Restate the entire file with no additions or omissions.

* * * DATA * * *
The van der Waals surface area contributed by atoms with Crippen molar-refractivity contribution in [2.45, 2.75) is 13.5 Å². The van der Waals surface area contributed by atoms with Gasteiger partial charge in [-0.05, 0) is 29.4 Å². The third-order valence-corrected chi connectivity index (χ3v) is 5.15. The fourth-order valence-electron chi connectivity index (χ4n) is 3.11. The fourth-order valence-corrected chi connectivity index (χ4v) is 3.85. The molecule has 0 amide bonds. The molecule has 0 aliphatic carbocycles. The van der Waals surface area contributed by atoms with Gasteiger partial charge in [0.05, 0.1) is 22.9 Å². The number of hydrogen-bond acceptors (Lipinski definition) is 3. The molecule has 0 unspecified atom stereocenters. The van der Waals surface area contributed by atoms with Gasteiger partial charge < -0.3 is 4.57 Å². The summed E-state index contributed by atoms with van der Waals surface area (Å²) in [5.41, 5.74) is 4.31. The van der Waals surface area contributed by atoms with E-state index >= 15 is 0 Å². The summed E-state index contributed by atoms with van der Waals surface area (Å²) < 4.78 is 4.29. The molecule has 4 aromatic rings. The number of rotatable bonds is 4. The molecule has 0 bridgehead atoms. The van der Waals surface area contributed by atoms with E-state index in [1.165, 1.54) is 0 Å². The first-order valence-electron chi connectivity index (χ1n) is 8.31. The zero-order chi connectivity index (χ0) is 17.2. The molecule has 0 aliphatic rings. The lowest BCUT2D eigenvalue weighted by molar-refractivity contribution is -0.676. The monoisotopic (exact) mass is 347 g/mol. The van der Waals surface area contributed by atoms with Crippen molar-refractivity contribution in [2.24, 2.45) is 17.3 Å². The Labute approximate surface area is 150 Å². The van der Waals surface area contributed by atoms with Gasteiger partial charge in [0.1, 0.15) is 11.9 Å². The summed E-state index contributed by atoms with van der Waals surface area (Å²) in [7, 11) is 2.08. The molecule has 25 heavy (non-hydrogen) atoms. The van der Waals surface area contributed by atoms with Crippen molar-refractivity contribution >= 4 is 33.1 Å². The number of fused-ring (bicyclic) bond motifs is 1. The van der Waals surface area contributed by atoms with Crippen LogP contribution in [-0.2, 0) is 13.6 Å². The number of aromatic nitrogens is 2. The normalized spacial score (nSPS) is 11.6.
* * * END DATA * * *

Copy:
The van der Waals surface area contributed by atoms with Crippen molar-refractivity contribution in [2.45, 2.75) is 13.5 Å². The van der Waals surface area contributed by atoms with Gasteiger partial charge in [-0.05, 0) is 29.4 Å². The third-order valence-corrected chi connectivity index (χ3v) is 5.15. The fourth-order valence-electron chi connectivity index (χ4n) is 3.11. The fourth-order valence-corrected chi connectivity index (χ4v) is 3.85. The molecule has 0 amide bonds. The molecule has 0 aliphatic carbocycles. The van der Waals surface area contributed by atoms with Gasteiger partial charge in [0.05, 0.1) is 22.9 Å². The number of hydrogen-bond acceptors (Lipinski definition) is 3. The molecule has 0 unspecified atom stereocenters. The van der Waals surface area contributed by atoms with Gasteiger partial charge < -0.3 is 4.57 Å². The summed E-state index contributed by atoms with van der Waals surface area (Å²) in [5.41, 5.74) is 4.31. The van der Waals surface area contributed by atoms with E-state index >= 15 is 0 Å². The summed E-state index contributed by atoms with van der Waals surface area (Å²) < 4.78 is 4.29. The molecule has 4 aromatic rings. The number of rotatable bonds is 4. The molecule has 0 bridgehead atoms. The van der Waals surface area contributed by atoms with E-state index in [1.165, 1.54) is 0 Å². The first-order valence-electron chi connectivity index (χ1n) is 8.31. The zero-order chi connectivity index (χ0) is 17.2. The molecule has 0 aliphatic rings. The lowest BCUT2D eigenvalue weighted by molar-refractivity contribution is -0.676. The monoisotopic (exact) mass is 347 g/mol. The van der Waals surface area contributed by atoms with Crippen molar-refractivity contribution in [2.24, 2.45) is 17.3 Å². The Labute approximate surface area is 150 Å². The van der Waals surface area contributed by atoms with Gasteiger partial charge in [0.1, 0.15) is 11.9 Å². The summed E-state index contributed by atoms with van der Waals surface area (Å²) in [7, 11) is 2.08. The molecule has 25 heavy (non-hydrogen) atoms. The van der Waals surface area contributed by atoms with Crippen molar-refractivity contribution >= 4 is 33.1 Å². The number of fused-ring (bicyclic) bond motifs is 1. The van der Waals surface area contributed by atoms with Crippen LogP contribution in [-0.2, 0) is 13.6 Å². The number of aromatic nitrogens is 2. The normalized spacial score (nSPS) is 11.6.